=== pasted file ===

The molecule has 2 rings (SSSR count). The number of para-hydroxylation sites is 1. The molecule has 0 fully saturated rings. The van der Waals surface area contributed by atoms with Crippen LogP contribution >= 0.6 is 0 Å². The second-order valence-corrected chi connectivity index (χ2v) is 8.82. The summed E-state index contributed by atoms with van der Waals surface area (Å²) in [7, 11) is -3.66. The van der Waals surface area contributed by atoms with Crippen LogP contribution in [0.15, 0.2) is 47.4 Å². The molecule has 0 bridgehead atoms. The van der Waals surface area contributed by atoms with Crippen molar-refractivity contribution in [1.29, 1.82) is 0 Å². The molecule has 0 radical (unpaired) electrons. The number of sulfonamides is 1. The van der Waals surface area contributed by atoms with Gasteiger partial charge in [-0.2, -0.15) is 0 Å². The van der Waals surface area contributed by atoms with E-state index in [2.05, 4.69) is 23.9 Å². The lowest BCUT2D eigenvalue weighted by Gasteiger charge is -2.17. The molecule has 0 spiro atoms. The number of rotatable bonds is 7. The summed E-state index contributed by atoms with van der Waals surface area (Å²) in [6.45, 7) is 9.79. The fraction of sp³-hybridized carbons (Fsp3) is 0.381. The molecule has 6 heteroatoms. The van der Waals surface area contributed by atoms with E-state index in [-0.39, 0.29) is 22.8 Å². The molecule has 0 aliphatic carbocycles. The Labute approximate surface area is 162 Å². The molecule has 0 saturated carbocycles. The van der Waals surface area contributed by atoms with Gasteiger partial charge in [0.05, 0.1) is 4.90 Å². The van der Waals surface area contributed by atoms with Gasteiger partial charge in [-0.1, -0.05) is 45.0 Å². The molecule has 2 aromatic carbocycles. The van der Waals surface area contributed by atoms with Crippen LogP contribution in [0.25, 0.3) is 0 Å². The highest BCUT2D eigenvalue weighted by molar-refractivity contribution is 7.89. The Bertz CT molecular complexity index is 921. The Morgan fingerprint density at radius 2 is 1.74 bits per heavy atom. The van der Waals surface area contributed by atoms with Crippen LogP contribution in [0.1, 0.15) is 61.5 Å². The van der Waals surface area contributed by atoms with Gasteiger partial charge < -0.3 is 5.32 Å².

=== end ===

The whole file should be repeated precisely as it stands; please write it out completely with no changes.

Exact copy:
The molecule has 2 rings (SSSR count). The number of para-hydroxylation sites is 1. The molecule has 0 fully saturated rings. The van der Waals surface area contributed by atoms with Crippen LogP contribution >= 0.6 is 0 Å². The second-order valence-corrected chi connectivity index (χ2v) is 8.82. The summed E-state index contributed by atoms with van der Waals surface area (Å²) in [7, 11) is -3.66. The van der Waals surface area contributed by atoms with Crippen LogP contribution in [0.15, 0.2) is 47.4 Å². The molecule has 0 bridgehead atoms. The van der Waals surface area contributed by atoms with Crippen molar-refractivity contribution in [1.29, 1.82) is 0 Å². The molecule has 0 radical (unpaired) electrons. The number of sulfonamides is 1. The van der Waals surface area contributed by atoms with Gasteiger partial charge in [-0.2, -0.15) is 0 Å². The van der Waals surface area contributed by atoms with E-state index in [2.05, 4.69) is 23.9 Å². The lowest BCUT2D eigenvalue weighted by Gasteiger charge is -2.17. The molecule has 0 spiro atoms. The number of rotatable bonds is 7. The summed E-state index contributed by atoms with van der Waals surface area (Å²) in [6.45, 7) is 9.79. The fraction of sp³-hybridized carbons (Fsp3) is 0.381. The molecule has 6 heteroatoms. The van der Waals surface area contributed by atoms with E-state index in [-0.39, 0.29) is 22.8 Å². The molecule has 0 aliphatic carbocycles. The Labute approximate surface area is 162 Å². The molecule has 0 saturated carbocycles. The van der Waals surface area contributed by atoms with Gasteiger partial charge in [0.05, 0.1) is 4.90 Å². The van der Waals surface area contributed by atoms with Gasteiger partial charge in [-0.1, -0.05) is 45.0 Å². The molecule has 2 aromatic carbocycles. The van der Waals surface area contributed by atoms with Crippen LogP contribution in [0.25, 0.3) is 0 Å². The highest BCUT2D eigenvalue weighted by molar-refractivity contribution is 7.89. The Bertz CT molecular complexity index is 921. The Morgan fingerprint density at radius 2 is 1.74 bits per heavy atom. The van der Waals surface area contributed by atoms with Crippen LogP contribution in [0.1, 0.15) is 61.5 Å². The van der Waals surface area contributed by atoms with Gasteiger partial charge < -0.3 is 5.32 Å².